“You write like a third grader,” wrote one critic in an email, “and your photos suck too.” Jeff could improve the photos on his own. The writing, not so much. He recruited Greg to write recaps of local events, and together they romped around chronicling the nascent MMA scene in California. The state athletic commission didn’t sanction MMA then, a fact that shoved many shows out to Indian Reservations and summoned law enforcement to others. More than once Jeff slipped out a door while police stormed in. When the Mongols motorcycle gang rioted at a March 2002 event and stabbed a man, Jeff grabbed his camera, stepped over some blood and watched from behind a turned-over table. That was the scene then: You might get arrested, you might get knifed, and you might see a 16-year-old Karo Parisyan tossing grown men on their heads in the middle of a cleared-out Mexican restaurant in San Pedro. The sport was wide-open and growing, and so was Sherdog.
Garrett Poe quickened Sherdog’s progression exponentially. A doctoral student studying polymer science and engineering at the University of Southern Mississippi, he crafted highlight videos in his spare time and offered them one day to Sherdog. Jeff ran them, and the site promptly crashed due to the overwhelming response.
The videos were ultimately removed for copyright reasons, but they thrived elsewhere. To this day, a quick search of the Web will return them, and a quick glance to the lower right corner of each video will reveal the Sherdog. com address. It’s hard to know how many people found the site with such a glance, but the number is surely great. Garrett also took over editing duties, however unoffi cially, in the late 90s. “Yeah, kind of let me look at some of this stuff before you actually put it on the website,” he told Jeff. “So I can do a little work on it.”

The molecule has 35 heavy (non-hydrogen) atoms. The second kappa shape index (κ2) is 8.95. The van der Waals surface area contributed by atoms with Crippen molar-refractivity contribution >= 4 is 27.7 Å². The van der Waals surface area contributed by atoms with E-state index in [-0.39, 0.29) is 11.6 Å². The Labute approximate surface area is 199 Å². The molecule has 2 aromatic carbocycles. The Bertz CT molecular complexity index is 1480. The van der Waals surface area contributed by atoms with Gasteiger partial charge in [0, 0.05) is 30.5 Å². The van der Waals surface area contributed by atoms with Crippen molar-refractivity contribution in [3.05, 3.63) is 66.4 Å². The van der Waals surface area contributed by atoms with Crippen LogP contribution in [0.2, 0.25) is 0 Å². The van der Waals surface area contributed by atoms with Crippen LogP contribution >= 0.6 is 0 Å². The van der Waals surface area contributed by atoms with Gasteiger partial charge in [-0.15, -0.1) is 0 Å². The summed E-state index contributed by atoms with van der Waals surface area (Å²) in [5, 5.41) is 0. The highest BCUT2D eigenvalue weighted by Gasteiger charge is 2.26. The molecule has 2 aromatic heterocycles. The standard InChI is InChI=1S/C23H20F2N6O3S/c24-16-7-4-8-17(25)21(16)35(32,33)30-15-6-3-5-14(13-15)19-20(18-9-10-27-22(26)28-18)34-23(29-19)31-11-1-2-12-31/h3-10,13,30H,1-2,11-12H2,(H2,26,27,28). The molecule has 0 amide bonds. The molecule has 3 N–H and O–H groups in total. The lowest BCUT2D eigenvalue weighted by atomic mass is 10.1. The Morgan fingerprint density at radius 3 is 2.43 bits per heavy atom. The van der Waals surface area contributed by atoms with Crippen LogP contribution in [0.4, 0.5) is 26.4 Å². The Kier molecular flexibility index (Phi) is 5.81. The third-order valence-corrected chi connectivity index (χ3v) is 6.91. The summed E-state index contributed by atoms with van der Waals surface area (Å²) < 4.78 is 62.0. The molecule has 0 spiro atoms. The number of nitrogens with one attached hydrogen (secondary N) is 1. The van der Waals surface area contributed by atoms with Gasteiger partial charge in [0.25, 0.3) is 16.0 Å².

Somewhere along the way they became business partners, though the arrangement was never formally discussed. The site was doing well. Videos drove the traffi c, along with pictures and previews, event coverage and op-eds. James Hirth broke down upcoming shows while Mike Sloan and Greg wrote columns. Programmer David Boehme instituted a content management system, redesigned the site, and took plenty of 4 a.m. phone calls when something went wrong. You couldn’t sell much advertising then—MMA was too much of a niche sport; everybody knew everybody—so they started a store. At fi rst they only referred visitors to Amazon.com for a percentage of the sale. This was slow business, but it let them build enough capital to purchase products directly from companies and then sell them directly to visitors.
The store saved Sherdog. Boeing cut Jeff’s position after six years there, and he called Garrett to tell him he was going all in on Sherdog. It was time to see if the site was strong enough to support his wife and two children.
“We ate a lot of noodles,” Jeff says of those less than glorious years when he sold and shipped VHS tapes, DVDs, and other products out of his garage. “Luckily that was just about the time that MMA was getting even more popular, and we were able to squeak by.” Meanwhile Garrett was optimizing the site with search engines, ensuring that fans old and new alike would fi nd Sherdog when they queried anything MMA-related. Garrett had another idea, too.
“You know what would be really cool?” he asked Jeff. “If we had this database where you punch a fi ghter’s name into it and all of his fi ghts come up, how he won and the round and the time.”
“Are you kidding me?” was Jeff’
s response. “Hell no, I’m not doing that. You know how much work that would take?” It took a lot. One source was a database on GeoCities ran by MMA fan Ryan Graham, who also worked on what would become Sherdog’s Fight Finder. “There were like six of us doing it,” Jeff says, “entering results every day for … it had to be three or four months before we could even make it live, to where it would be a benefi t to anyone.”
The Fight Finder launched in spring 2001. Currently it contains information on nearly 10,000 events and more than 42,000 fi ghters. Multiple hands have always maintained it, though Rob King is credited as the full-time staffer who lost the most years of his life in pursuit of MMA results. For a good cause, though. The massive database is undoubtedly Sherdog’s greatest resource. Josh Gross didn’t bring journalism to Sherdog, but he did build it into the engine that drives the site.